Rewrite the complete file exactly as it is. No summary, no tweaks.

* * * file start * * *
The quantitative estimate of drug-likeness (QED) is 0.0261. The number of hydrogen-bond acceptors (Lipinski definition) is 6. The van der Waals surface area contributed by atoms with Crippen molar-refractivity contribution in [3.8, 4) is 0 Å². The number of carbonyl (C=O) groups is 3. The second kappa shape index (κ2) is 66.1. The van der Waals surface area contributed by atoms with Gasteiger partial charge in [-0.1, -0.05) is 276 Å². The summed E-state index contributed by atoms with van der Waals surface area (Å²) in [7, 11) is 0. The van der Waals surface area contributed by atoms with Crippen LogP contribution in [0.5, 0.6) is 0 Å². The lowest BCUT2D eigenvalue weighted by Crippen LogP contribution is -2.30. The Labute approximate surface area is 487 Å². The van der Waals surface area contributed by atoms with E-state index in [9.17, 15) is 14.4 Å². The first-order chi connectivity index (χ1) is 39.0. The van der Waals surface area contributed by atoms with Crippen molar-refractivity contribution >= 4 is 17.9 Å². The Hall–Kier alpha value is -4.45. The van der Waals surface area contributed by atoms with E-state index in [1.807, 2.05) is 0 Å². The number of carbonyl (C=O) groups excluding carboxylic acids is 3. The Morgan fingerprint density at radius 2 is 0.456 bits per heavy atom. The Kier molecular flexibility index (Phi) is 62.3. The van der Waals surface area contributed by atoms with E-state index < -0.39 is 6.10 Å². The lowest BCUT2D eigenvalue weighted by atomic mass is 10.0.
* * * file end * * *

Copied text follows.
The quantitative estimate of drug-likeness (QED) is 0.0261. The number of hydrogen-bond acceptors (Lipinski definition) is 6. The van der Waals surface area contributed by atoms with Crippen molar-refractivity contribution in [3.8, 4) is 0 Å². The number of carbonyl (C=O) groups is 3. The second kappa shape index (κ2) is 66.1. The van der Waals surface area contributed by atoms with Gasteiger partial charge in [-0.1, -0.05) is 276 Å². The summed E-state index contributed by atoms with van der Waals surface area (Å²) in [7, 11) is 0. The van der Waals surface area contributed by atoms with Crippen LogP contribution in [0.5, 0.6) is 0 Å². The lowest BCUT2D eigenvalue weighted by Crippen LogP contribution is -2.30. The Labute approximate surface area is 487 Å². The van der Waals surface area contributed by atoms with E-state index in [9.17, 15) is 14.4 Å². The first-order chi connectivity index (χ1) is 39.0. The van der Waals surface area contributed by atoms with Crippen molar-refractivity contribution >= 4 is 17.9 Å². The Hall–Kier alpha value is -4.45. The van der Waals surface area contributed by atoms with E-state index in [1.807, 2.05) is 0 Å². The number of carbonyl (C=O) groups excluding carboxylic acids is 3. The Morgan fingerprint density at radius 2 is 0.456 bits per heavy atom. The Kier molecular flexibility index (Phi) is 62.3. The van der Waals surface area contributed by atoms with E-state index < -0.39 is 6.10 Å². The lowest BCUT2D eigenvalue weighted by atomic mass is 10.0.